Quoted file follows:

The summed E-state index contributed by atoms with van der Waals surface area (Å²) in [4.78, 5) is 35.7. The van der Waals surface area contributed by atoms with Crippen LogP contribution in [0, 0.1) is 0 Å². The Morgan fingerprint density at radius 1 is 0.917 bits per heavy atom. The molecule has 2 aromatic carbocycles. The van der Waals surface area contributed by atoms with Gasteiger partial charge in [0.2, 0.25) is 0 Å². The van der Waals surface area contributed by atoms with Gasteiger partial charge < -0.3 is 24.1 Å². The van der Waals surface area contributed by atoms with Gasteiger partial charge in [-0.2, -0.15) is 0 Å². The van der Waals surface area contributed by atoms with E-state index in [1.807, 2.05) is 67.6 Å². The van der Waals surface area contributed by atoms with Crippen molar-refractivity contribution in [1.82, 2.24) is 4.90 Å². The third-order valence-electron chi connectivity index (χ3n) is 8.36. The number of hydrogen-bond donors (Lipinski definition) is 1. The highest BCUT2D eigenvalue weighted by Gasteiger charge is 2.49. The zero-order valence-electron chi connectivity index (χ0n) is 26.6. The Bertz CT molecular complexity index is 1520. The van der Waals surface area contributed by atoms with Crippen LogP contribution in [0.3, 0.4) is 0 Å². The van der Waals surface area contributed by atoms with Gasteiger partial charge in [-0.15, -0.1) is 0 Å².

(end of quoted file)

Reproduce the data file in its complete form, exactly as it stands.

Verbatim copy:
The summed E-state index contributed by atoms with van der Waals surface area (Å²) in [4.78, 5) is 35.7. The van der Waals surface area contributed by atoms with Crippen LogP contribution in [0, 0.1) is 0 Å². The Morgan fingerprint density at radius 1 is 0.917 bits per heavy atom. The molecule has 2 aromatic carbocycles. The van der Waals surface area contributed by atoms with Gasteiger partial charge in [0.2, 0.25) is 0 Å². The van der Waals surface area contributed by atoms with Gasteiger partial charge < -0.3 is 24.1 Å². The van der Waals surface area contributed by atoms with Gasteiger partial charge in [-0.2, -0.15) is 0 Å². The van der Waals surface area contributed by atoms with E-state index in [1.807, 2.05) is 67.6 Å². The van der Waals surface area contributed by atoms with Crippen molar-refractivity contribution in [1.82, 2.24) is 4.90 Å². The third-order valence-electron chi connectivity index (χ3n) is 8.36. The number of hydrogen-bond donors (Lipinski definition) is 1. The highest BCUT2D eigenvalue weighted by Gasteiger charge is 2.49. The zero-order valence-electron chi connectivity index (χ0n) is 26.6. The Bertz CT molecular complexity index is 1520. The van der Waals surface area contributed by atoms with Crippen LogP contribution in [0.3, 0.4) is 0 Å². The van der Waals surface area contributed by atoms with Gasteiger partial charge in [-0.15, -0.1) is 0 Å².